Farm Tender

Succession planning protects family, Farm and business

  • By: "Prime" Ag News
  • Hay & Fodder News
  • May 20, 2020
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Key Points

  • As a business, a family farm cannot be simply passed on to the next generation in the same way as a personal estate
  • Succession planning should be started as early as possible and reviewed regularly
  • The process is just as important as the plan
  • Succession planning can provide clarity, certainty and motivation for everyday operations, not just future events
  • Succession planning is an essential business process for any family farm.

Many growers see their land as a multi-generational legacy, which they hope to pass into their children’s care when they retire.

As an operating business, however, the farm is subject to legal constraints that control the transfer of its assets and management.

Growers cannot simply ‘pass on’ the farm business in the same way as a personal estate.

Succession planning specialists recommend involving children from an early age, in order to build their willingness and capacity to engage with siblings and parents about objectives for the future.

Link between business and family

Rob Brown from Peppin Consulting in Deniliquin, New South Wales, says succession planning is firstly a process to build transparency, clarity and trust between family members.

“That trust and the process behind it can underpin the successful transition of a family farm’s land, assets and leadership,” he says.

“Most families will need to address wealth decisions sooner or later because of death, ageing issues from retirement to dementia care, or parental financial assistance to get started on or off the farm.

“However, it’s best to address these decisions at an earlier stage.

“An effective succession plan allows the family to plan for future events that will affect their business and their livelihood, in a way that protects the business and – ideally – the family bonds as well.”

Planning to avoid problems

Mr Brown says succession planning should have an everyday presence in the business.

Families that have regular and ongoing family wealth conversations will have a much greater chance of:

  • The next generation understanding their parents’ position, living plan, and wishes in the event of death, disability, dementia, or other events.
  • The next generation valuing the communication and developing skills based on a constructive attitude to family wealth, including the value of respectful conversations and appreciation.
  • Avoiding the negatives of family succession, including apathy, disrespect, entitlement and toxic score-keeping.
  • All stakeholders – including parents, children and spouses – being prepared and aligned for navigating future life stages and events, from the unpalatable to the inevitable.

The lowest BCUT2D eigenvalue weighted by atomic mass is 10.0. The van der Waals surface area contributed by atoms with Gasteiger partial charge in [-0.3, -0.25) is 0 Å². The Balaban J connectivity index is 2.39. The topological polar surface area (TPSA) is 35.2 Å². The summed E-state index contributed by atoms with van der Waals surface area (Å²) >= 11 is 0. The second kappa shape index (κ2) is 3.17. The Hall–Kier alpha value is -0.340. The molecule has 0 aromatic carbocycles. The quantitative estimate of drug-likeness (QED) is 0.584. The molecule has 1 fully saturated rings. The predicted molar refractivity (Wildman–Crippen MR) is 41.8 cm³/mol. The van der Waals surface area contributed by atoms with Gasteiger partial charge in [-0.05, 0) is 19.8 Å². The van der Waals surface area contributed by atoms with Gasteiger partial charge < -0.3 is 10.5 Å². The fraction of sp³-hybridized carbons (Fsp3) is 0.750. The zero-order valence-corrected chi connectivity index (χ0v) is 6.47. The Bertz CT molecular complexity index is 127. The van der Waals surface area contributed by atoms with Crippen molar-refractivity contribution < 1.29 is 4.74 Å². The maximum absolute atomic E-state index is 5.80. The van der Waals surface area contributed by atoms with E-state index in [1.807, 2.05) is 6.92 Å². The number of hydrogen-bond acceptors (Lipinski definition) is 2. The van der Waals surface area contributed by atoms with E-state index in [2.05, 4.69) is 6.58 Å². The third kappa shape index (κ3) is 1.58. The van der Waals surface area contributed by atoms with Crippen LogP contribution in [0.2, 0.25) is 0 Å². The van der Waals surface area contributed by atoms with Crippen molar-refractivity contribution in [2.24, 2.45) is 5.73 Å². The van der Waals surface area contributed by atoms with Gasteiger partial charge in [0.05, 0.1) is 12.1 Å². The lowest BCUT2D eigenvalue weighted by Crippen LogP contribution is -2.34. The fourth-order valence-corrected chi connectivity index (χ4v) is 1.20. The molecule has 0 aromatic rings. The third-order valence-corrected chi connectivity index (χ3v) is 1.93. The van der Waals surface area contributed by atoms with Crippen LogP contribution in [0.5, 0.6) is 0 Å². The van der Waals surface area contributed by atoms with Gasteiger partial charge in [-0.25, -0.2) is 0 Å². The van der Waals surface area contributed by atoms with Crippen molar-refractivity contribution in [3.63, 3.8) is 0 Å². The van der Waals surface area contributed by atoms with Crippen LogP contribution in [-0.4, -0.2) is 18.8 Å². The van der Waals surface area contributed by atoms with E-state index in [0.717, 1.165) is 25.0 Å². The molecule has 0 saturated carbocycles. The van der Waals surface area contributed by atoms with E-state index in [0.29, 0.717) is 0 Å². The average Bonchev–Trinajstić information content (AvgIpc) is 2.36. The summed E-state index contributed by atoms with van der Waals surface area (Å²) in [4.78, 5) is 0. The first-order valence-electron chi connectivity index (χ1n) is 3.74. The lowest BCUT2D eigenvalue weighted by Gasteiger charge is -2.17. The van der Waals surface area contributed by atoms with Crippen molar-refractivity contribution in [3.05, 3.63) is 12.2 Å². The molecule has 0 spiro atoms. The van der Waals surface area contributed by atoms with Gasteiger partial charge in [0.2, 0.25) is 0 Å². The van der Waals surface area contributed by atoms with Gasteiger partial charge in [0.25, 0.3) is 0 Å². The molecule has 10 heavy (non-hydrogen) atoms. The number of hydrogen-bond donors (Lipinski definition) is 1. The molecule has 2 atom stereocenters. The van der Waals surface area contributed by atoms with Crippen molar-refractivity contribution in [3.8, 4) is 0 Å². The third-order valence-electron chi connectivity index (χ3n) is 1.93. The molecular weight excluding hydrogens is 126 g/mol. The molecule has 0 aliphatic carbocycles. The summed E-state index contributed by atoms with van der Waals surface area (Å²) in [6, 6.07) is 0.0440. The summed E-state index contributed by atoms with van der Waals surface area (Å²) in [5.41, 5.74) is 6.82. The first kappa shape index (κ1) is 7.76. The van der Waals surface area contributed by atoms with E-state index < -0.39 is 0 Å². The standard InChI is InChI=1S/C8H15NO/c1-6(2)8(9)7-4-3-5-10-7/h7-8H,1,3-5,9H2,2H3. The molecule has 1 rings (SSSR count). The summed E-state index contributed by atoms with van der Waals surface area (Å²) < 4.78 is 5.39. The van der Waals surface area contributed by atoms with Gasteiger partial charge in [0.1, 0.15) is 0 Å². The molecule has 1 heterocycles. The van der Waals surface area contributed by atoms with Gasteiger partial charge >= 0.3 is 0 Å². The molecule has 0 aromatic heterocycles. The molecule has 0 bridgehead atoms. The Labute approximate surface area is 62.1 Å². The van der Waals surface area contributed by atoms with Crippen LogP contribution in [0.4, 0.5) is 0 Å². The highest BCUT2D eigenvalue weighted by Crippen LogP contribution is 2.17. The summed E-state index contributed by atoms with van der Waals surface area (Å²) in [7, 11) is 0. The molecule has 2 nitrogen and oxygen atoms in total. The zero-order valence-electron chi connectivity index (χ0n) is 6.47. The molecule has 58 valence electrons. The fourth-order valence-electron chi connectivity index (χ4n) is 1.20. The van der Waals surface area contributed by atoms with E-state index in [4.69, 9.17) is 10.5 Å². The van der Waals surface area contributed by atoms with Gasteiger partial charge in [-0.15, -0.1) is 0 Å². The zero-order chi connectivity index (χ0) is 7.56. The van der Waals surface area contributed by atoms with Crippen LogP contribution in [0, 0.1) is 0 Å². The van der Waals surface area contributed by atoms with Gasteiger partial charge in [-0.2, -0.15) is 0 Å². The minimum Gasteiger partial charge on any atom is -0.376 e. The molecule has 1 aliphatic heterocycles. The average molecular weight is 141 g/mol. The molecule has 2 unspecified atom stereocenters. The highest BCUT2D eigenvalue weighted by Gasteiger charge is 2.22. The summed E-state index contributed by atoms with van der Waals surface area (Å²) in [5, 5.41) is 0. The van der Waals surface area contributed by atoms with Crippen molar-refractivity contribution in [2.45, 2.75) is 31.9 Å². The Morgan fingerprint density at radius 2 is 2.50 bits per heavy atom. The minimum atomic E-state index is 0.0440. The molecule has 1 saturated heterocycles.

As family dynamics and emotions can run high during stressful life changes, long-term succession planning provides a calm, respectful and informative process for establishing and explaining each family member’s wishes.

“Negotiating succession when it has become an issue is like trying to run an obstacle course in the dark,” Mr Brown says.

People as well as property

Along with property, succession planning is designed to look after the people in the family business, offering them clarity, certainty and incentives.

“Succession decisions and arrangements provide motivation and protection,” Mr Brown says.

The succession plan can provide a range of benefits for family members:

  • The parents and next generation will have certainty about their future prospects including career progression, remuneration, the need to grow profits and net worth and future business transitions; as well as their dispute resolution commitments and exit or separation options.
  • Members will be able to appreciate the value of their family business arrangements when seen from the perspective of third-party commercial dealings.
  • Steps can be taken to preserve the retiring generation’s pension entitlements and protect the next generation from issues like inherited capital gains tax.
  • Legal arrangements can be made and explained in a way that encourages communication, discourages stonewalling or reneging, and provides remedies without the need for court action.

The last place to start

“Begin succession planning by engaging a professional for individual discussions, in order to help each family member think about how to contribute to constructive, positive discussions,” Mr Brown says.

“Trained advisers know that throwing family members into a room without preparation and seeing what happens is playing roulette with family dynamics and emotions.”

Mr Brown says that kind of approach can set succession planning back months, years or even permanently.

“Most of us don’t handle hurt well, and hurt and disrespect don’t encourage the communication, trust and generosity that underpin good succession,” he says.

“It is much better to work through individual considerations with each person.

“A specialist will know how to help each person put their goals into perspective from both a family and business standpoint and then help each person determine how they want to bring those perspectives together in a group discussion.”

The earlier, the easier

Mr Brown says time and frequent discussions will help reinforce that the family farm is a business and retiring or taking it over is a business process, not just a family rite.

“By putting a succession plan on a business footing from the start and openly discussing the business’ future year-in and year-out, the processes and values behind succession become part of the business,” he says.

“It ceases to be an emotive issue and simply becomes another operational one.

“That can mean a more assured future for your business and your family.”

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